Guest Post: Living with an Ostomy
I am about a month in to my new job and sadly, life hasn’t settled down enough for me to get back into the blogging swing of things. Therefore I bring you another AWESOME guest post to bridge the gap while I am unable to post.
As I wrote earlier this month, I got to meet Stephanie Hughes at the Virginia Wine Country Half Marathon where we were both participating and fundraising for Team Challenge, CCFA’s endurance training program. I read Stephanie’s blog, The Stolen Colon, and loved how positive she was (she’s also pretty funny- check out her Ode to a Rectum). So I was extremely excited to meet her and get to know her (and find out how similar we are).
Some quick background on Stephanie: she was diagnosed with Crohn’s disease in 1999 when she was 13. After battling with the disease for over a decade, Stephanie had most of her colon removed on May 7, 2012 and was given a permanent ostomy. And just two days after our half marathon, on June 3, Stephanie had the rest of her colon removed.
Below Stephanie talks about living life everyday with an ostomy.
Living with an ostomy.
I know, sounds awful, doesn’t it? The idea of walking around every day wearing a bag of poop on your belly is enough to make even the worst stomach issues seem bearable.
That was my way of thinking for a very long time. I was diagnosed when I was 13 years old and after I turned 18, I hardly had a time where I wasn’t dealing with symptoms. For me, that meant many trips to the bathroom (usually between eight to 15 a day), lots of diarrhea and often blood in the toilet and a very difficult time holding it in once it was coming, malnutrition and anemia, fatigue and just overall feeling down.
For most of this time, I was determined to do anything that I had to do outside of having surgery. And I tried everything: just about every medication available, strict diets, even acupuncture. I will save you from all of the gory details, but after 6 hospital stays and extreme joint pain to the point of having to move around with a walker, I finally realized that I was out of options and determined that I would do whatever it takes to feel better – even surgery.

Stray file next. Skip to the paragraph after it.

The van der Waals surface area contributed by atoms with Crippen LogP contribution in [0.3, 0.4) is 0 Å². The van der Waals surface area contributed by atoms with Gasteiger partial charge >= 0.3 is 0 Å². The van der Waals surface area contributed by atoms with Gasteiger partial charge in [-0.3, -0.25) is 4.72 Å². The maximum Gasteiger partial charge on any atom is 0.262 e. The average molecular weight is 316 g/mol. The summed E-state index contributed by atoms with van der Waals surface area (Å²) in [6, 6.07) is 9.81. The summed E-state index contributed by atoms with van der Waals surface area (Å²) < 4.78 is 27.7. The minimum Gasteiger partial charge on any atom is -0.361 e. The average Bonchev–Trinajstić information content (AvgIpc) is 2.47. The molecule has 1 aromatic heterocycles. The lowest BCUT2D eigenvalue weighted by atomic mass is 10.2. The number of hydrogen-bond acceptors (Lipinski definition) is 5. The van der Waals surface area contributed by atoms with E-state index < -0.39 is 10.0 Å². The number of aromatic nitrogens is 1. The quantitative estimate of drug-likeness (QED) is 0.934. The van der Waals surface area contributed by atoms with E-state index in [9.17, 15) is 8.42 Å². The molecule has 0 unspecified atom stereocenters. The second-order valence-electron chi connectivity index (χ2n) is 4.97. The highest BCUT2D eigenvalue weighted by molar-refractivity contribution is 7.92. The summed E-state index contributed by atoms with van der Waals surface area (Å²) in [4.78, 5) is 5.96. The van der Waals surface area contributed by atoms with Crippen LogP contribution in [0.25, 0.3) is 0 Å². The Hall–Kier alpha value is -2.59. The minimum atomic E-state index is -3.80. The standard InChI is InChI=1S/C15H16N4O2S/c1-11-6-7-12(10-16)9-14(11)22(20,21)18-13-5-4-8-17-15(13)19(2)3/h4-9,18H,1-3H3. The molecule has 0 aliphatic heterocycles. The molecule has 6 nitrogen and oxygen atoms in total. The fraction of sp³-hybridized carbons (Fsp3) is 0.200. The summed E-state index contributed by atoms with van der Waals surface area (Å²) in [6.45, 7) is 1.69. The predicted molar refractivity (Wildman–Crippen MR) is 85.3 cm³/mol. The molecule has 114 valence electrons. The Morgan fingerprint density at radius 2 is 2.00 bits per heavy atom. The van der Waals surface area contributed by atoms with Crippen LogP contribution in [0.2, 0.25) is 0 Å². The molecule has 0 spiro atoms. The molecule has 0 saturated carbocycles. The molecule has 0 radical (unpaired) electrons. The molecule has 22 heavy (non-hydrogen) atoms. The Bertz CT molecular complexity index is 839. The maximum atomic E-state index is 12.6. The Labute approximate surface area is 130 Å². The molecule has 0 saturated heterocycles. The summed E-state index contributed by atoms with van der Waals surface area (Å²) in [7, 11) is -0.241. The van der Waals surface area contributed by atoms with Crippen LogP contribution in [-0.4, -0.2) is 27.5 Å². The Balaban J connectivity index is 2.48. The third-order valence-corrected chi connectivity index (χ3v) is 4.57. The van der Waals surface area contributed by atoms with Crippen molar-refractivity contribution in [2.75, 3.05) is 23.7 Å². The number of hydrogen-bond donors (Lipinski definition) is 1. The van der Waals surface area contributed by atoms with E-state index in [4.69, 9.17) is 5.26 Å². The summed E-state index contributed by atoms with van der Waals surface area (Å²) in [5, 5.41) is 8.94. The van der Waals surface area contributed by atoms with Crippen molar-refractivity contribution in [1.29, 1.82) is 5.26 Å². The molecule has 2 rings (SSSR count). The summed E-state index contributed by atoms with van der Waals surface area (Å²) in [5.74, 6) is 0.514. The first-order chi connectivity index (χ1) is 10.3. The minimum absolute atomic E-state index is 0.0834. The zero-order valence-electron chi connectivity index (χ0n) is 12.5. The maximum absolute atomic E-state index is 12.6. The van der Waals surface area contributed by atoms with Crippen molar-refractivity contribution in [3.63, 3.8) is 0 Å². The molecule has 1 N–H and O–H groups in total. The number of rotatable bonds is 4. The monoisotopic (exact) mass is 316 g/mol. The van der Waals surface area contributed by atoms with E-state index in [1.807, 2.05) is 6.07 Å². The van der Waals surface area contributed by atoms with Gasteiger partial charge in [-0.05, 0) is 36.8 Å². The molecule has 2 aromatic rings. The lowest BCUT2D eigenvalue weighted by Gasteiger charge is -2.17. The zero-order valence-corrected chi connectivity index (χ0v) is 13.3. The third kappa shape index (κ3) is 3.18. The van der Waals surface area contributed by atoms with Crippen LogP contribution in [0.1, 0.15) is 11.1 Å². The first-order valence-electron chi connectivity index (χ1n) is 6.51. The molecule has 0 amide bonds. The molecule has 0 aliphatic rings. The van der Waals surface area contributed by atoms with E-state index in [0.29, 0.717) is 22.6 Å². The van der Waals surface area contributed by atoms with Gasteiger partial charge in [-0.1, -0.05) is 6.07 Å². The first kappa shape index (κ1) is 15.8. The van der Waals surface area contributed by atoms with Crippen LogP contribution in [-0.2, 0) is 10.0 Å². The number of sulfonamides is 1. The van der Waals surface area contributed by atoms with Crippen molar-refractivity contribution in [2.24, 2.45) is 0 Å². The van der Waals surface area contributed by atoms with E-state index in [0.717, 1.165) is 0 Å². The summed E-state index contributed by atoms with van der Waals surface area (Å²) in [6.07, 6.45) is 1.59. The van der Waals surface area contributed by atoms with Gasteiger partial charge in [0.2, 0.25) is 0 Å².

Prior to having surgery, I thought that I was going to have to buy a whole new wardrobe of unflattering, baggy clothes. I thought that I would no longer feel confident about myself and that everyone would know what I was hiding under my shirt. Come to find out… I was wrong.
So what does a day with an ileostomy look like?
When I wake up in the morning the bag is usually pretty full. First stop is to empty it in the bathroom. I usually start my day off at the gym and my ostomy doesn’t cause me any issues there. The output basically shuts down when I’m working out, so I don’t have to worry about it filling up while I’m there.
Once I get home, I take a shower the same way that I always have. I know some people wrap their bag in the shower, but I just leave it the way it is. When I’m getting ready I dry it off some with my hair dryer. I may put a little extra thought into what I’m wearing, but I don’t have a single article of clothing that I have thrown away since my surgery. I have a wrap that I wear sometimes to help keep the bag flat under my clothes and to give some support when I’m wearing dresses or skirts.
The rest of the day goes the same as it does for anyone else. I probably empty the bag a couple of times at work, which can be a minor inconvenience, but nothing compared to what I was dealing with previously with active Crohn’s. On a daily basis, I would say that I empty it between 4-6 times. I only have to change it about once a week and that only takes a few minutes now. I do still have an occasional leak that I have to deal with or some pain caused by the acid in the output, but you adapt to these things and they really aren’t that big of a deal anymore.
In the end, having an ileostomy didn’t make me have to give up any of the things that I thought I would. I didn’t have the sacrifice my style, my privacy or my self-esteem. Instead, I now can live every day without the fear of what my Crohn’s might do; I’ve been able to compete in two half-marathons and a triathlon; I have more energy to do the things that I want to do and live the way that I want to live. So I guess I was right, having an ileostomy would change my life.
Thank you Stephanie for sharing your daily experiences with your ileostomy!
Entry filed under: Advocates, General Disease, Treatment. Tags: Colitis, colon, crohn's, crohn's disease, Crohn's Sucks, ibd, ileostomy, inflammatory bowel disease, ostomy, Surgery, uc, ulcerative colitis.